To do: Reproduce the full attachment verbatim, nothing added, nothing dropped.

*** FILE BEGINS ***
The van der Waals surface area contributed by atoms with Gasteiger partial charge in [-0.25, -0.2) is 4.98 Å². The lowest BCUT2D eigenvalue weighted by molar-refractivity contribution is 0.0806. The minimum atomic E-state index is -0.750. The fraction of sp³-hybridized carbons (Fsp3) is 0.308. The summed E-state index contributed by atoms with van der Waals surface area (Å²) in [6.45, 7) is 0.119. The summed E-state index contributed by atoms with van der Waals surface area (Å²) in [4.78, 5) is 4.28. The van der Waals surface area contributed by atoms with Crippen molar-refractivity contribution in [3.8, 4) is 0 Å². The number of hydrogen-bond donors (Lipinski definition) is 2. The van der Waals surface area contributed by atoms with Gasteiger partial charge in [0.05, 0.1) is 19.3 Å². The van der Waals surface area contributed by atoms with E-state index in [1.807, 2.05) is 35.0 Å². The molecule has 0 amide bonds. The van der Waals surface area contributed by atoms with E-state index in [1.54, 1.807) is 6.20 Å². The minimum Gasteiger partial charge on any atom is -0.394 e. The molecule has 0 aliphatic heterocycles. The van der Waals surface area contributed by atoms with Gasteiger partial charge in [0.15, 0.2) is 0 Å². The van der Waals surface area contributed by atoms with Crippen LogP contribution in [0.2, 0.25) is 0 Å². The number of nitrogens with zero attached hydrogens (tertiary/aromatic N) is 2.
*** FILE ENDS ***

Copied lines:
The van der Waals surface area contributed by atoms with Gasteiger partial charge in [-0.25, -0.2) is 4.98 Å². The lowest BCUT2D eigenvalue weighted by molar-refractivity contribution is 0.0806. The minimum atomic E-state index is -0.750. The fraction of sp³-hybridized carbons (Fsp3) is 0.308. The summed E-state index contributed by atoms with van der Waals surface area (Å²) in [6.45, 7) is 0.119. The summed E-state index contributed by atoms with van der Waals surface area (Å²) in [4.78, 5) is 4.28. The van der Waals surface area contributed by atoms with Crippen molar-refractivity contribution in [3.8, 4) is 0 Å². The number of hydrogen-bond donors (Lipinski definition) is 2. The van der Waals surface area contributed by atoms with Gasteiger partial charge in [0.05, 0.1) is 19.3 Å². The van der Waals surface area contributed by atoms with E-state index in [1.807, 2.05) is 35.0 Å². The molecule has 0 amide bonds. The van der Waals surface area contributed by atoms with E-state index in [1.54, 1.807) is 6.20 Å². The minimum Gasteiger partial charge on any atom is -0.394 e. The molecule has 0 aliphatic heterocycles. The van der Waals surface area contributed by atoms with Gasteiger partial charge in [0.15, 0.2) is 0 Å². The van der Waals surface area contributed by atoms with Crippen LogP contribution in [0.2, 0.25) is 0 Å². The number of nitrogens with zero attached hydrogens (tertiary/aromatic N) is 2.